The detection and cure of cancer has become increasingly essential as a large number of people continue to succumb annually to this deadly disease. Treatment in the case of cancers poses a unique problem in terms of the high potential toxicity of many of the drugs currently being used in cancer therapy. Additionally, the fact that any method of killing cancerous cells also inevitably causes harm to normal, healthy cells and tissues further complicates the situation. Thus researchers have to find answers to some very crucial questions: First, can they reduce the effective dosage of the drug in question in order to reduce the magnitude of the damage to unwanted tissues? And second, can they control the release of the drug and or localize the drug to a specific set of cells within a tumour or in areas near it, thus preventing tissue damage? These are tough problems to tackle, especially when working with a complex system such as the human body. There is a limit to which one can reduce dosage, since one has to allow for loss of the drug through physiological processes within the body. Too low a dose might end up not really being efficacious. Localization however will end up solving both problems. If the drug can be localised, even relatively smaller doses can prove to be more efficient.

It was when I pondering over these problems that I came across some research carried out in the field of nanotechnology that was concerned with precisely the same problems. Researchers have come very close to solving the problem of localized and metered dosing of a drug within the body. This feat has been achieved by using gold nanocages. These cages are coated with a special type of “smart polymer” which can be induced to open or close using an external signal such as exposure to near-infrared light. These smart polymers are very apt for use in timed release of drugs.

How the process works can be simplified as follows: the opening and shutting of the cage doors depend upon a phenomenon known as Surface Plasmon Resonance. When the cages are created, a few of the electrons are not bound to the gold atoms but remain as a cloud or electron gas. This gas, if exposed to light oscillates as one entity giving rise to the phenomenon of the Surface Plasmon. Further, the wavelength of light at which this oscillation occurs can be changed by changing the thickness of the walls of the Nanocage.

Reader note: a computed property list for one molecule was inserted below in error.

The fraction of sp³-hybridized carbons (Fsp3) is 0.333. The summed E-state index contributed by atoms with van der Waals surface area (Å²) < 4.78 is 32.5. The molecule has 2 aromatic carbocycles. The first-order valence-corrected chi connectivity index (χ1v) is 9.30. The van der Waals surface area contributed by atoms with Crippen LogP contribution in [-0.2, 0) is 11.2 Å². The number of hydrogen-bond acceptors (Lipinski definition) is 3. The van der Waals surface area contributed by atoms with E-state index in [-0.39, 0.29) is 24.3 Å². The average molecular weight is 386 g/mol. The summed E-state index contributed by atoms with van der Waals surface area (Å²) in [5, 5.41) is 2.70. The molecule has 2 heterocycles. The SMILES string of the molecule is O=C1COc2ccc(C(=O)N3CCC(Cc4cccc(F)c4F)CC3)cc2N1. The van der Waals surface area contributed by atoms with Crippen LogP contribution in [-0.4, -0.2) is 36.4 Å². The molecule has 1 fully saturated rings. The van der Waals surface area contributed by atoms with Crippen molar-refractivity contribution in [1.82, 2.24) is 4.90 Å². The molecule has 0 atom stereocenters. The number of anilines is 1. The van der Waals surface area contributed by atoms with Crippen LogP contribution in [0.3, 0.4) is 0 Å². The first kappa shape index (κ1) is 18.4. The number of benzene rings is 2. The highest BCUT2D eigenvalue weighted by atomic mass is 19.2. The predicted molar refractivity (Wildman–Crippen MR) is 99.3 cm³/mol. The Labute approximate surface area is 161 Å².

Now comes the role of the smart polymer, in this case poly (N-isopropylacrylamide). The polymer coated on the cage when exposed to a lower critical temperature, the polymer chains become water-loving, Hydrophillic, and they stand out from the cage, sealing it and preventing its content (the anticancer drug in question) from leaking. When the cages are exposed to increased light intensity (higher temperature), the polymer strands start rejecting water, hydrophobic, and they shrink and collapse thus allowing the cage to release its contents. Since there is a direct relation between the intensity and the duration that the light shines on the cages, the amount of drug that is released can be controlled to a remarkable degree.

Smart Polymer being used for Drug Delivery

Smart Polymer being used for Drug Delivery

Tissues in the human body are quite sensitive to near-infrared light. Bearing this in mind, the researchers have optimised controlling temperatures very close to this range so that there is no danger of the tissues getting scorched or burned.

I am sure if we can find some way to coat the smart polymer or components of the gold nanocage with antibodies specific to cancerous cells or tissues; we will very soon have solved the problems of localization and metered dosing in cancer therapy. This might even make it possible to use smaller doses of potentially harmful drugs and hence to optimize treatment.

This is a classic example of small is big!!